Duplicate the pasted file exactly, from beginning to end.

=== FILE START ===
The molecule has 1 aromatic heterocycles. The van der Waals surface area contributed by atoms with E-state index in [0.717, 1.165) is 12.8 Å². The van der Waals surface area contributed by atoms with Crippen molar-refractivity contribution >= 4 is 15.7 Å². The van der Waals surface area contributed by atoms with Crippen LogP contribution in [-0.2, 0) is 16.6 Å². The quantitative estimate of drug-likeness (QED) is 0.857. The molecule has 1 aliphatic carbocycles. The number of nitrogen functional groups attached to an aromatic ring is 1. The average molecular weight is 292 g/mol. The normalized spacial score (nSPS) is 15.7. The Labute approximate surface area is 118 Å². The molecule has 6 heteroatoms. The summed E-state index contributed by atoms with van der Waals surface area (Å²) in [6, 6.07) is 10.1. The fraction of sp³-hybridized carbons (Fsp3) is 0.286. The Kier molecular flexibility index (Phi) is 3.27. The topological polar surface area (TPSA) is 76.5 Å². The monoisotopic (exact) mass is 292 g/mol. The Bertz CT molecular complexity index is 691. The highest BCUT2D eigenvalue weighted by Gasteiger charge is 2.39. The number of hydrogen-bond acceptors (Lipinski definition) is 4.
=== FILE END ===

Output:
The molecule has 1 aromatic heterocycles. The van der Waals surface area contributed by atoms with E-state index in [0.717, 1.165) is 12.8 Å². The van der Waals surface area contributed by atoms with Crippen molar-refractivity contribution >= 4 is 15.7 Å². The van der Waals surface area contributed by atoms with Crippen LogP contribution in [-0.2, 0) is 16.6 Å². The quantitative estimate of drug-likeness (QED) is 0.857. The molecule has 1 aliphatic carbocycles. The number of nitrogen functional groups attached to an aromatic ring is 1. The average molecular weight is 292 g/mol. The normalized spacial score (nSPS) is 15.7. The Labute approximate surface area is 118 Å². The molecule has 6 heteroatoms. The summed E-state index contributed by atoms with van der Waals surface area (Å²) in [6, 6.07) is 10.1. The fraction of sp³-hybridized carbons (Fsp3) is 0.286. The Kier molecular flexibility index (Phi) is 3.27. The topological polar surface area (TPSA) is 76.5 Å². The monoisotopic (exact) mass is 292 g/mol. The Bertz CT molecular complexity index is 691. The highest BCUT2D eigenvalue weighted by Gasteiger charge is 2.39. The number of hydrogen-bond acceptors (Lipinski definition) is 4.